Early Skiing

Trains from New York began to be offered to ski areas in Vermont in the 1930s.Skiing in the late nineteenth and early twentieth centuries was a different experience from what it is today. Long, heavy skis had simple strap bindings that attached to any boot. Instead of two poles skiers used only one to balance and to brake. There were no downhill trails and because turning wasn’t easy skiers preferred gently rolling open fields. A few adventurers and pioneers did ski in the mountains, but one trip down usually required a day of arduous uphill climbing. Reportedly the first skier to come down the Toll Road on Mount Mansfield was Dartmouth College Librarian Nathaniel Goodrich in 1914.
As the sport of skiing became more organized, equipment and clothing became more available and specialized. Competitions were set up, but the events were primarily for jumping and cross-country challenges rather than for downhill skiing. Brattleboro became famous in the 1920s as a ski-jumping center.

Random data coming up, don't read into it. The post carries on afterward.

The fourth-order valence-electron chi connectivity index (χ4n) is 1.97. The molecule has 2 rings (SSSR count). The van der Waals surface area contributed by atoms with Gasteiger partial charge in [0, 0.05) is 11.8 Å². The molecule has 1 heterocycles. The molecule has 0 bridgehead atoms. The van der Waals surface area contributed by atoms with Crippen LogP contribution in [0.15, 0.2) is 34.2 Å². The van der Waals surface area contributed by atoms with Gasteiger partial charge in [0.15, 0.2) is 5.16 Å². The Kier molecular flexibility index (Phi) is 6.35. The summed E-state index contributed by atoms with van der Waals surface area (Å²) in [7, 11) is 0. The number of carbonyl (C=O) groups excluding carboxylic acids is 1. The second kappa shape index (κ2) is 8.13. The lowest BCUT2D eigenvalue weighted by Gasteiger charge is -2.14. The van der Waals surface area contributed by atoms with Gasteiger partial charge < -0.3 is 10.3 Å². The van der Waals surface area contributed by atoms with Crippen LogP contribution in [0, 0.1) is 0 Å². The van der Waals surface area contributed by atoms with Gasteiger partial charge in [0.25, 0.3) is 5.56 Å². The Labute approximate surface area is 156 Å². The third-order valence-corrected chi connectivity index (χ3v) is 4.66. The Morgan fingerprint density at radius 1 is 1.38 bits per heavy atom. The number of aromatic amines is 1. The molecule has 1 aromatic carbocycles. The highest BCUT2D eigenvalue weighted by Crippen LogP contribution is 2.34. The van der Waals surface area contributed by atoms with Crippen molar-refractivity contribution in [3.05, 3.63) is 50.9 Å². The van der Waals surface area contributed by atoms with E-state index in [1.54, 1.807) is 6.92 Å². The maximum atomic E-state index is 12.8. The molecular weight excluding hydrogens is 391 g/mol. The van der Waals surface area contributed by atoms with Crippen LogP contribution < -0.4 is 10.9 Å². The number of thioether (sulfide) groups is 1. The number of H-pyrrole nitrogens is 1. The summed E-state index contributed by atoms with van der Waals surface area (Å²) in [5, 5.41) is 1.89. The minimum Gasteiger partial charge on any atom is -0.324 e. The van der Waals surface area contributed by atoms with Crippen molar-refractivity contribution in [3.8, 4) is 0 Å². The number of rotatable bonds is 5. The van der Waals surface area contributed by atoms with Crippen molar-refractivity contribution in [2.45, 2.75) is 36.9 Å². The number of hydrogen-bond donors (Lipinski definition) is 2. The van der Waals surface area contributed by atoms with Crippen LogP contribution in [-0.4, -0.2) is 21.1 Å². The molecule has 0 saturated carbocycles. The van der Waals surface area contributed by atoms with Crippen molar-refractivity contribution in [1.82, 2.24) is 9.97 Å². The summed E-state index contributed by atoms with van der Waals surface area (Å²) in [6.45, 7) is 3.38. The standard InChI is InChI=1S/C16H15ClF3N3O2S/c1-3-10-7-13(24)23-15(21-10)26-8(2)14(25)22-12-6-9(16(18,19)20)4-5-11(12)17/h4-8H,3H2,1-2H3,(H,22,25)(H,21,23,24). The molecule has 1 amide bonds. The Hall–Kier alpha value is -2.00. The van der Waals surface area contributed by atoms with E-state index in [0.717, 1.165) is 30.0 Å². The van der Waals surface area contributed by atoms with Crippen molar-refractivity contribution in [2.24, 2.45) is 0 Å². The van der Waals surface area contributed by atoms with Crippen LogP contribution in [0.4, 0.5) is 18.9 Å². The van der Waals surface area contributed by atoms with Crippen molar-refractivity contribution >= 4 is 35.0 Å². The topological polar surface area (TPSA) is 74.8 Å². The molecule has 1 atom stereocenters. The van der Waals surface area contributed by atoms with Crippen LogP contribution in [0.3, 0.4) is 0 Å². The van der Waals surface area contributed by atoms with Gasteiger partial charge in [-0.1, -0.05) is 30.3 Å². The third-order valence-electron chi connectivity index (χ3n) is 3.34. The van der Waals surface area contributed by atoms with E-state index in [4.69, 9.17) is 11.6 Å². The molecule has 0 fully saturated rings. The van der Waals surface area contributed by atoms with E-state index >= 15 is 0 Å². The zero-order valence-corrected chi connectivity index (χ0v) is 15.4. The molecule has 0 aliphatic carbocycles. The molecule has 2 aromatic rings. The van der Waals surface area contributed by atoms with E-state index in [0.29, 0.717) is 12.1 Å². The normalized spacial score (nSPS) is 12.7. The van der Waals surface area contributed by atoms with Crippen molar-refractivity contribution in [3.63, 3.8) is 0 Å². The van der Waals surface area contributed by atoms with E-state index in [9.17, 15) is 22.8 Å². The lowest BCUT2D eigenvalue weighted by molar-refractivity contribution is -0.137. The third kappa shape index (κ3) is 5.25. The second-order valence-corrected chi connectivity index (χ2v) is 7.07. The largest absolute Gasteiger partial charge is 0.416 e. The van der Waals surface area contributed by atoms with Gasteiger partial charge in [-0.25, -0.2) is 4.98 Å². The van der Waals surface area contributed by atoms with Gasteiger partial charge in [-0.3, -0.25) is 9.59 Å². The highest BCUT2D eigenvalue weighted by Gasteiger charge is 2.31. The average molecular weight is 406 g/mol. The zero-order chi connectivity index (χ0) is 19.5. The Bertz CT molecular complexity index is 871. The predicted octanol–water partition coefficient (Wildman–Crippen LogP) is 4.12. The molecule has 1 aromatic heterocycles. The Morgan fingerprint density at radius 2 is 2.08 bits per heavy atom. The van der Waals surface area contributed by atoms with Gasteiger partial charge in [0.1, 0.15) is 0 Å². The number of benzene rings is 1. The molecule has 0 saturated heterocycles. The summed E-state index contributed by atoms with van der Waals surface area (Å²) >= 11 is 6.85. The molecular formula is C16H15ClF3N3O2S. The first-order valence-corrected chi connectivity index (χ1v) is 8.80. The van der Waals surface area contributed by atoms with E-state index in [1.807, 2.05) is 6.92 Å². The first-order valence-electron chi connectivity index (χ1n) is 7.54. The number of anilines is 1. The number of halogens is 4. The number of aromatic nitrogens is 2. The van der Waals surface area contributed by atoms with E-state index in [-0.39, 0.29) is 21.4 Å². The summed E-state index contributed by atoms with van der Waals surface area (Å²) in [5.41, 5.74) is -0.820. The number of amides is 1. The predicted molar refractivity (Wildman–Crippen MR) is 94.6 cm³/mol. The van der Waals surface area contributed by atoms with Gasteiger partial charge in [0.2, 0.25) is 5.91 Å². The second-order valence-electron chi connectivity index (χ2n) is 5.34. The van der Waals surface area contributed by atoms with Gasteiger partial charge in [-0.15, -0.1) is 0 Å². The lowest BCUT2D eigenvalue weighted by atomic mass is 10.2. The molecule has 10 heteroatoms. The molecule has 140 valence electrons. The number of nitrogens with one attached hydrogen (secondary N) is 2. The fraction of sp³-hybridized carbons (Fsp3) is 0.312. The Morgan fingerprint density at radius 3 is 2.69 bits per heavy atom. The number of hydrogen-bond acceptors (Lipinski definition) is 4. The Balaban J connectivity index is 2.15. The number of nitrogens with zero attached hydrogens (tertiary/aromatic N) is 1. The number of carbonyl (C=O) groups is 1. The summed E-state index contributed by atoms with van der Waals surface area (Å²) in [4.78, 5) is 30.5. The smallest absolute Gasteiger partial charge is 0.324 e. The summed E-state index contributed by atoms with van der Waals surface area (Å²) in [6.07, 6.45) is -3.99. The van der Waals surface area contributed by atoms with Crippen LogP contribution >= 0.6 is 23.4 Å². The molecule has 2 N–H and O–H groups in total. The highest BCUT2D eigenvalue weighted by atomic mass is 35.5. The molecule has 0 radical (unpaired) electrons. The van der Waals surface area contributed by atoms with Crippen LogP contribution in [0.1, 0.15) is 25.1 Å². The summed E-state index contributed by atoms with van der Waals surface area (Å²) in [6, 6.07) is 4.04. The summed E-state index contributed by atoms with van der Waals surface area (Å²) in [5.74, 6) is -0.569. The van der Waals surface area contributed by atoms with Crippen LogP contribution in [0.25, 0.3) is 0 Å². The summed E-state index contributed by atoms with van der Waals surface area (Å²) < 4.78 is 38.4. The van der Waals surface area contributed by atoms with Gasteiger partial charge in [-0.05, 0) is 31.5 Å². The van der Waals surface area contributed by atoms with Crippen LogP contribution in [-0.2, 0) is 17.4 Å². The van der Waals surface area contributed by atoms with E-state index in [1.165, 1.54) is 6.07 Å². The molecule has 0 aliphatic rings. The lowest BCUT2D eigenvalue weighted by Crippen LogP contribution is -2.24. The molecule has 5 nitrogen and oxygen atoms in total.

As it became possible to get to the mountains, downhill skiing became more popular. In 1933 the Civilian Conservation Corps began to cut trails on state land on Mount Mansfield, and a rope tow was installed in 1935. The first ski trains from Boston and New York began running in the 1930s. The Mount Mansfield Ski Club organized the first ski patrol in 1936. By 1940, in addition to Mount Mansfield other ski areas included Big Bromley in Manchester, Hogback in Marlboro, and Pico in Killington. Stowe, which initially depended on barns, spare rooms, and attics to house the weekend crowds, soon began to develop a lodging industry to accommodate the growing number of skiers.

The Kingdom of Winter Sports; Special Trains, Special Fairs.

Big Bromley, located just east of Manchester, began operating in the early 1940s.

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